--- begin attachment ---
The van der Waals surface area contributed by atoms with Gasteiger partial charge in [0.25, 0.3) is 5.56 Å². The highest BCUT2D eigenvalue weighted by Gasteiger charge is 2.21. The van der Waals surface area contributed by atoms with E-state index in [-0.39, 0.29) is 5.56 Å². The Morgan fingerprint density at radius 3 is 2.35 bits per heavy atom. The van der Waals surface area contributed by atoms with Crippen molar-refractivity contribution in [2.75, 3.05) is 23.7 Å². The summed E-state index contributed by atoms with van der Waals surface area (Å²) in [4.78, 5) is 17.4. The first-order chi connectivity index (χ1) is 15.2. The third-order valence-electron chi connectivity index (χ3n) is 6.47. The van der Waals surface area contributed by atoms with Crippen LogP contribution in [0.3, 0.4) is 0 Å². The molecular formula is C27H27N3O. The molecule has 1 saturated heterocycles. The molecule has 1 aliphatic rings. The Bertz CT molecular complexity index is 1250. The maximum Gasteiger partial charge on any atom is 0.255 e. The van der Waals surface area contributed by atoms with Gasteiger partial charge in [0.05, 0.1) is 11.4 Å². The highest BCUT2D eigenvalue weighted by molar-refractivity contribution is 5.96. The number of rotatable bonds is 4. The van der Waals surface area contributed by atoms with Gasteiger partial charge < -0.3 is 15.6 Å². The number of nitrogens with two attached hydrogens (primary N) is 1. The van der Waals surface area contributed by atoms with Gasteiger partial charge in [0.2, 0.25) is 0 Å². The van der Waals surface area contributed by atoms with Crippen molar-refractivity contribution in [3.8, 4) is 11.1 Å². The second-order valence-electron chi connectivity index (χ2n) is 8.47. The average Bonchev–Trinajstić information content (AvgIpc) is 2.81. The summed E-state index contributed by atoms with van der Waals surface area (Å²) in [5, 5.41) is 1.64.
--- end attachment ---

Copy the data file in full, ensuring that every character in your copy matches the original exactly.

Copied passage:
The van der Waals surface area contributed by atoms with Gasteiger partial charge in [0.25, 0.3) is 5.56 Å². The highest BCUT2D eigenvalue weighted by Gasteiger charge is 2.21. The van der Waals surface area contributed by atoms with E-state index in [-0.39, 0.29) is 5.56 Å². The Morgan fingerprint density at radius 3 is 2.35 bits per heavy atom. The van der Waals surface area contributed by atoms with Crippen molar-refractivity contribution in [2.75, 3.05) is 23.7 Å². The summed E-state index contributed by atoms with van der Waals surface area (Å²) in [4.78, 5) is 17.4. The first-order chi connectivity index (χ1) is 15.2. The third-order valence-electron chi connectivity index (χ3n) is 6.47. The van der Waals surface area contributed by atoms with Crippen LogP contribution in [0.3, 0.4) is 0 Å². The molecular formula is C27H27N3O. The molecule has 1 saturated heterocycles. The molecule has 1 aliphatic rings. The Bertz CT molecular complexity index is 1250. The maximum Gasteiger partial charge on any atom is 0.255 e. The van der Waals surface area contributed by atoms with Gasteiger partial charge in [0.05, 0.1) is 11.4 Å². The highest BCUT2D eigenvalue weighted by molar-refractivity contribution is 5.96. The number of rotatable bonds is 4. The van der Waals surface area contributed by atoms with Gasteiger partial charge < -0.3 is 15.6 Å². The number of nitrogens with two attached hydrogens (primary N) is 1. The van der Waals surface area contributed by atoms with Gasteiger partial charge in [0.2, 0.25) is 0 Å². The van der Waals surface area contributed by atoms with Crippen molar-refractivity contribution in [3.8, 4) is 11.1 Å². The second-order valence-electron chi connectivity index (χ2n) is 8.47. The average Bonchev–Trinajstić information content (AvgIpc) is 2.81. The summed E-state index contributed by atoms with van der Waals surface area (Å²) in [5, 5.41) is 1.64.